The goal, in other words, is to create a buzz. And the only way to do that is to keep it in front of people’s eyes and to drive them to the places where the book is sold. And sometimes, this means people try angles that in retrospect are ill-advised.

      Thanks again for writing.

      (Note: Thanks for reposting this here; I’m going to remove the one on the About page as this is a more appropriate place for this conversation.)

    • Angela Perry on December 7, 2010 at 12:22 pm


      Perhaps you are trying to help. That’s nice of you. However, I certainly do NOT agree with you.

      First, you say you are in the publishing industry, yet you don’t leave your full name or provide any credentials. I am also in the publishing industry. I’ve been a professional writer and editor for 12 years. Lots of people are in the “publishing industry.” I’ve seen people who published an ebook claim they are publishing professionals. That doesn’t make them qualified to criticize book promotion techniques.

      Second, in order to see that “string” of tweets, you had to be following Dorothy. She always tweets like that. Her followers are fine with it. We find it funny. If we didn’t, we wouldn’t follow her. So why are you following her?

      Third, you are in the publishing industry and you are judging Gene’s book by what one of his readers said? Seriously? I have read the book, and I can tell you it is a fantastic first novel. It’s well-paced, the characters are three-dimensional and interesting, and the writing itself has a superb style and clear voice.

      If you really are in the publishing industry as you say, you should read the book before judging its quality, and you certainly should not judge a book by how a single reader reacts to it.

      • Robert on December 7, 2010 at 4:55 pm

        First, the fact that I did not provide my qualifications and wish to remain anonymous, for professional reasons, is no reason to imply that I am not qualified. You might even be surprised.

        Second, I made no mention of anyone in my feedback and was, instead, providing my opinion on the context, language, and themes of the tweets I read over the last few weeks. I am free to follow whomever I choose on Twitter, whether or not I like their content and tweets. Questioning who I follow and jumping to the defense of others on Twitter is clearly missing my point.

        Third, I am not judging the quality of the book and only expressed my doubts based on the impression I was given through the Twitter interchanges and pitches I read.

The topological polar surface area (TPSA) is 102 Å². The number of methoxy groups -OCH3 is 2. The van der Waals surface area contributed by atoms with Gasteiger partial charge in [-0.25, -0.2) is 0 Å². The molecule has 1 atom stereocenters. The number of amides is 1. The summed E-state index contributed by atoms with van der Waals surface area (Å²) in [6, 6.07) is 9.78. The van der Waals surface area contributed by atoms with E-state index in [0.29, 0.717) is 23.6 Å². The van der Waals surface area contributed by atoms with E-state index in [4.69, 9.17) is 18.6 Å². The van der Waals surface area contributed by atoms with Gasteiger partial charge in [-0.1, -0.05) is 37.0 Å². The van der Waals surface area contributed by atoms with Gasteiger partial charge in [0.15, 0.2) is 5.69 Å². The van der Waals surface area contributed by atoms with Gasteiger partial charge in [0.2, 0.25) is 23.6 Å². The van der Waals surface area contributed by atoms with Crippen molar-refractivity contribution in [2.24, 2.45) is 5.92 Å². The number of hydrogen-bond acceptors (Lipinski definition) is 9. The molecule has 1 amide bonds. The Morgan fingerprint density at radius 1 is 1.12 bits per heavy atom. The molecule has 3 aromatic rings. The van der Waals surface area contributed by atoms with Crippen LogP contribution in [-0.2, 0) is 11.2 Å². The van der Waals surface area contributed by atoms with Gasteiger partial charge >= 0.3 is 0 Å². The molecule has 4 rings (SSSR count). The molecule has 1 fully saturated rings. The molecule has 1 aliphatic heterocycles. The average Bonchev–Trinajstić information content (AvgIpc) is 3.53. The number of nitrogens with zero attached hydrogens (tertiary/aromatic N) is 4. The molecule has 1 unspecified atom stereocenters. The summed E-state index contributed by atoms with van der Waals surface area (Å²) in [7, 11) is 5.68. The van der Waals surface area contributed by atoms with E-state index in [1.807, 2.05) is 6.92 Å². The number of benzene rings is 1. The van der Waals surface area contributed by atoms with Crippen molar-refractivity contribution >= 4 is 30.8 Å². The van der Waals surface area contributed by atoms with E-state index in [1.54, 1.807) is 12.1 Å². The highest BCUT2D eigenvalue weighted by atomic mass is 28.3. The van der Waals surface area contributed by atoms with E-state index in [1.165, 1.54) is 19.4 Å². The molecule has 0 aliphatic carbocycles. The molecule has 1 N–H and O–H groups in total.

Yes, as Gene stated, you need to “create a buzz”. It’s really a question of how you do it. Image and reputation are critically important for an author that is actively using social media networks as a marketing tool. The image you create is formed almost exclusively by your words and associations. How you nurture and promote your image using language and content to positively market to the largest audience possible is a personal choice that every author will need to make. History of success tells the story.

  6. Kate on December 7, 2010 at 5:40 pm

    In the publishing industry but doesn’t know the difference between imply and infer. Hmm.

  7. Wordtinker on December 8, 2010 at 12:06 am

    Dearest Robert,
    I am NOT in the publishing industry. I can’t string two scintillating sentences together in cogent form to save my life, so I don’t write, either. I converse. I converse with people from every socio-economic level of society on a daily basis. The people with whom I converse have taught me a few things, and I feel compelled to share one of those lessons with you. I don’t want to do it, but I can not stop myself.

    1)Perhaps you don’t, but the general public recognizes the difference between an author and his fan-base and really doesn’t give a rat’s patootie if someone other than their current favorite says or does something that is not entirely in keeping with their favorite’s personality and brand image.

    Dorothy is awesome. She has a unique voice that is unmistakable regardless of the media she uses. You don’t have to say her name, just think about her in an unflattering way as you paraphrase anything she’s said and you’ll piss me off.

    And by the way, it’s her slightly off-kilter style that has put Gene’s book on the “to read” lists of 43 people in the last week. Why? It’s because I like Dorothy’s snarky edge. I also like Mr. Doucette’s work, and I mentioned Immortal in passing to a friend the other day. Word-of-mouth works like wildfire. Telephone, telegraph, tell-a-friend. That’s all Dorothy did. You should take lessons. Gene needs the sales. Wait, perhaps I should check with him before encouraging you.
    Gene? Do you want an anal-retentive’s help promoting your book?